Ed Cox

Tom Magnarelli / WRVO News File Photo

With less than three weeks before Election Day, Hillary Clinton is even further ahead of Donald Trump in New York state, and that could affect downballot races, including seats for the state Senate.

Clinton is 24 points ahead of Trump, at 54 percent to 30 percent, a jump from when Siena College did a survey in September. Spokesman Steve Greenberg said the biggest change is independents moving over to the Democratic presidential candidate’s camp. A two-point lead among independents for Clinton has grown to a 17-point lead.

Ellen Abbott / WRVO News File Photo

New York state’s Republican Party chairman is talking up Donald Trump and predicted that the GOP presidential candidate will do well in New York state.

Ed Cox said Trump has been looking presidential lately, appearing in Mexico alongside that country’s president, and visiting flood-ravaged Baton Rouge, Louisiana.

Cox said Trump’s strength is that he’s a “self-made politician.”

“And a genius of a politician, you have to admit,” Cox said.

Ellen Abbott / WRVO News File Photo

Rep. John Katko (R-Camillus) still hasn’t publicly endorsed Republican Donald Trump for president, and state party officials aren’t too happy about it. Katko is running for reelection in a congressional district that has changed parties for the last five election cycles, and has expressed concern over Trump’s tone and divisive rhetoric, saying Trump will have to earn his vote. New York State Republican Party Chair Ed Cox says he understands Katko’s reluctance.

Ellen Abbott / WRVO News

The Republican Party has opened up a political headquarters for the Donald Trump presidential campaign in Syracuse. Elected officials, volunteers and Donald Trump fans crowded into an Erie Boulevard office space to get a pep talk from state Republican Party Chairman Ed Cox as the area’s Trump headquarters officially opened on Friday.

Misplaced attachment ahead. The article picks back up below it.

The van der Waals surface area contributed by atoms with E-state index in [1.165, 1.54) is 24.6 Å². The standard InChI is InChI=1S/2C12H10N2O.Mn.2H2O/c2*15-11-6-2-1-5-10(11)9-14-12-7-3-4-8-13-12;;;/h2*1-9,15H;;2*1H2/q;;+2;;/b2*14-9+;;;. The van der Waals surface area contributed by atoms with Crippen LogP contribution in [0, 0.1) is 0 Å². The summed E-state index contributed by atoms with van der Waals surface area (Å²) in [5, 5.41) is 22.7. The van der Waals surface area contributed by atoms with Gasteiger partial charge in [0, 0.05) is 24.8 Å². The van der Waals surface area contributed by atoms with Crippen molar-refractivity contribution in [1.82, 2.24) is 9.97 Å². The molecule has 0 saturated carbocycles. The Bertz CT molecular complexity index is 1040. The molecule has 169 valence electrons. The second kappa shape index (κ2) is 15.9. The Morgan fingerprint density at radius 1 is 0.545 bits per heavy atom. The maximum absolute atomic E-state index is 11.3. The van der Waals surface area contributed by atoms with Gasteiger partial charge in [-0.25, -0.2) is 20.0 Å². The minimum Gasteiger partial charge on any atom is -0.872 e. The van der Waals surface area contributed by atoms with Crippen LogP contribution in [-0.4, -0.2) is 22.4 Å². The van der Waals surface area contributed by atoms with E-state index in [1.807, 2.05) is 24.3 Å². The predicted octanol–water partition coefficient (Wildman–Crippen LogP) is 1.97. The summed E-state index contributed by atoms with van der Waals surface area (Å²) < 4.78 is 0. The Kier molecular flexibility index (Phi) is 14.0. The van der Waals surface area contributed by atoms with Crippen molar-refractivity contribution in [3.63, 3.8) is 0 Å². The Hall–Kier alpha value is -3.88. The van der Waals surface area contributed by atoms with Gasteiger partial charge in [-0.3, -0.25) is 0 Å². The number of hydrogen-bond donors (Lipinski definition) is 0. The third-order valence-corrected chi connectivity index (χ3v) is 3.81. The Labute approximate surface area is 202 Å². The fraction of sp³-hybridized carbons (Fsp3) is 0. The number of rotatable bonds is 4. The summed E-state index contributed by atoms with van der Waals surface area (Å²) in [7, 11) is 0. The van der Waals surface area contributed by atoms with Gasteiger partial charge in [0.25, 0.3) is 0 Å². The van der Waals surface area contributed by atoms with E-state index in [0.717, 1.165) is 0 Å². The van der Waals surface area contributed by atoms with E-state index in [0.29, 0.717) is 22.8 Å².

"The momentum is on our side, the big mo. And by the way, what does that mean? Come November 8, we’re going to have a Republican President of the United States, Donald Trump,” Cox said. “And that’s what it’s all about.”

Gage Skidmore / Flickr

New York’s delegates have high hopes for their nominee Donald Trump’s speech tonight, but some also want him to tone down some of his rhetoric and act more presidential.

State GOP Chair Ed Cox said a “great acceptance speech” will help to unite the party and fire everyone up for November. He defined that as something more serious than the sometimes rambling addresses that are very popular at Trump rallies.

Karen DeWitt

Capitol Correspondent Karen DeWitt is reporting from the Republican National Convention in Cleveland, Ohio this week. DeWitt, along with regular contributors to New York Now, will be bringing us podcasts from the road featuring members of each party.

The New York State Republican Party’s annual dinner Thursday evening will feature all three GOP presidential candidates, likely the only time they will all be together in one place before Tuesday’s primary.

Donald Trump, Ted Cruz and John Kasich are all due at the event in New York City, though they will all be speaking separately, says Republican State Party Chair Ed Cox.

Cox, who is remaining neutral in the race, says the intense focus on New York can only be good overall for party participation and voter turnout.

Karen DeWitt / WRVO News File Photo

New York Republican Committee Chairman Ed Cox said because the campaigns in both the Republican and Democratic races are so close, New York could play a pivotal role. He calls it the state's New Hampshire moment.

"It’s the first time in the history of the Republican presidential primaries in New York state that the primary really could make a crucial difference in who our nominee would be and who the next president of the United States would be," Cox said.

Karen DeWitt / WRVO News


Republicans and Democrats in the New York state Senate both have victories to point to in last night’s election results.  

Following a landslide win, former Broome County Sheriff’s Deputy Fred Akshar became one of the two newest members of the State Senate.

Karen DeWitt / WRVO News File Photo

New York Republicans re-elected Ed Cox to a fourth term as their party’s chairman, while GOP members talked of strategies toward winning more seats in statewide races.   

Ed Cox, who is the son in law of former President Richard Nixon,  was elected unanimously by party leaders, after a threatened challenge by Onondaga County Republican Chairman Tom Dadey failed to materialize.